As the US military has difficulties recruiting and retaining soldiers for its never-ending war of occupation in Iraq, the armed services are resorting to increasingly desperate means of coping. The Stop-Loss option in soldiers' contracts has allowed soldiers to be kept in uniform months or years after their term of service has expired. The National Guard has been sent overseas to a previously unprecedented extent. And military standards have been lowered, so that drug or alcohol abuse, pregnancy, and poor fitness no longer necessarily lead to dismissal of new recruits.
Now word comes that
"mentally ill" troops are being sent back to Iraq. (See: Some
troops headed back to Iraq are mentally ill) This article
refers to "a little-discussed truth fraught with implications," but the
implications discussed all have to do with the effects on the soldiers
being returned, and these soldiers' "effectiveness in combat." In many
instances, being returned to combat, and to a state of constant tension,
will exacerbate the soldier's problems, the article -- correctly --
[W]e called them hajjis, but we also called them sadiqis or habibis ... We called them towelheads, Ragheads, Camel jockeys. The fucking locals. Words that didn't see our enemy as people -- as somebody's father or son or brother or uncle (p. 200; emphasis in original).
Of course, it isn't only "the enemy" that terms like these describe, and who aren't seen as people. Ordinary Iraqis of all stripes are characterized as the "hajjis" or "the fucking locals."
Not surprisingly, in such a climate of alienation combined with pervasive never-ending danger, even mentally "healthy" soldiers have emotional difficulties. For example, Jason Christopher Hartley, author of the memoir Just Another Soldier: A Year on the Ground in Iraq, describes attempting to refuse leave:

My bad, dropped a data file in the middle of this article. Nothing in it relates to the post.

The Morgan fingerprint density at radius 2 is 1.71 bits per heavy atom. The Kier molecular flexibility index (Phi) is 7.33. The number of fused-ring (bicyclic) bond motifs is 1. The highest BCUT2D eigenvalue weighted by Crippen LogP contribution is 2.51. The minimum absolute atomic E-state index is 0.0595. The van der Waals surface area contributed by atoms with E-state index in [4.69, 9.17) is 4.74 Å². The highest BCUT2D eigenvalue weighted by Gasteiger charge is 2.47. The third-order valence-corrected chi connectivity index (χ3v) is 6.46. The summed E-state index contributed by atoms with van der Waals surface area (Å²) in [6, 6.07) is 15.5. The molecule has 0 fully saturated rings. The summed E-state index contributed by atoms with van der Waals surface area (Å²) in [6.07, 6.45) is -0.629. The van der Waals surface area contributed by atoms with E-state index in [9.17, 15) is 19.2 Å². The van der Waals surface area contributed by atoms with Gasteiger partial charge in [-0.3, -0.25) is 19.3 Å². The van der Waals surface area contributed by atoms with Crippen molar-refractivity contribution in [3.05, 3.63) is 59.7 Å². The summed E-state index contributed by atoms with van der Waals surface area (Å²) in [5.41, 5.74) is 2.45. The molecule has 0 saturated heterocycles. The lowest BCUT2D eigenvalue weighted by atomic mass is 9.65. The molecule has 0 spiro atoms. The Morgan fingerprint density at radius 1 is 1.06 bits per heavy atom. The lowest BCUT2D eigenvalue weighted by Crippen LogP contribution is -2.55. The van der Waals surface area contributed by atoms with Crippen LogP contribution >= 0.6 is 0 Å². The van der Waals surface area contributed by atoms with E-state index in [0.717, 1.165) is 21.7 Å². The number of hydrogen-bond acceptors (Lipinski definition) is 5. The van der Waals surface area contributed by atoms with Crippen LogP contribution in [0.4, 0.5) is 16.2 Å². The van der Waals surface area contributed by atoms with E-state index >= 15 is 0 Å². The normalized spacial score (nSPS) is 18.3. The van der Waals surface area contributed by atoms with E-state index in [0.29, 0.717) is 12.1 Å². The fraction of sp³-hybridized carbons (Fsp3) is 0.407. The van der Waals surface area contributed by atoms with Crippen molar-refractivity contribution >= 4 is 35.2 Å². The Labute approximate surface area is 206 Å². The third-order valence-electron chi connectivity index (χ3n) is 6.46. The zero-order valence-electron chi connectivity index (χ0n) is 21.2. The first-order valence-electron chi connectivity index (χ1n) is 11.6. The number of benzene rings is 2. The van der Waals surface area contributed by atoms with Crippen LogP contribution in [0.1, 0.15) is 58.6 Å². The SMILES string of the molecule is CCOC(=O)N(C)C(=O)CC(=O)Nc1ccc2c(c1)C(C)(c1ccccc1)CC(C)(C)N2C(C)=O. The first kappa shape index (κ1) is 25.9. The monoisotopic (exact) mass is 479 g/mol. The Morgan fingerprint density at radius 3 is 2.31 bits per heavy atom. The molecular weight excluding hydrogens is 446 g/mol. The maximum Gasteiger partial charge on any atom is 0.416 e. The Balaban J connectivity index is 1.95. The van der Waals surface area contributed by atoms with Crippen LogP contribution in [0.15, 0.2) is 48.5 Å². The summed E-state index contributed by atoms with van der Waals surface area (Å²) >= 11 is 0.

[I]n all honesty, I did it because I didn't want to leave Iraq. One of the ways to cope with being in combat is to go crazy just a tiny bit and learn to enjoy the work. I was afraid that if I left, it would be difficult to get back into the “combat is fun” way of thinking when I returned (p. 279).
Soldiers in Iraq routinely make split-second decisions whether to shoot or not, such as at the innumerable checkpoints or when on convoy. We already know from a study published in the July 1, 2004 New England Journal of Medicine (Combat Duty in Iraq and Afghanistan, Mental Health Problems, and Barriers to Care: see their Table 2) that 14% of Army soldiers and 28% of Marines returning from Iraq reported "being responsible for the death of a noncombatant." To deploy mentally unstable soldiers (not to mention those with drug or alcohol problems) likely will increase these horrific numbers. This policy of returning potentially unstable soldiers to combat in Iraq is, thus, not only a serious threat to the mental health of the soldiers but a threat to occupied Iraqis. This policy, already reprehensible because of the danger it poses to the long-term mental health of the US troops, is also in its reckless disregard for Iraqi lives yet another example of the innumerable war crimes being committed against the Iraqi people.
Stephen Soldz is a psychoanalyst, psychologist, public health researcher, and faculty member at the Institute for the Study of Violence of the Boston Graduate School of Psychoanalysis. He is a member of Roslindale Neighbors for Peace and Justice and founder of Psychoanalysts for Peace and Justice. He maintains the Iraq Occupation and Resistance Report web page and the Psyche, Science, and Society blog. He can be reached at: email@example.com.
Other Articles by Stephen Soldz
Toward a Society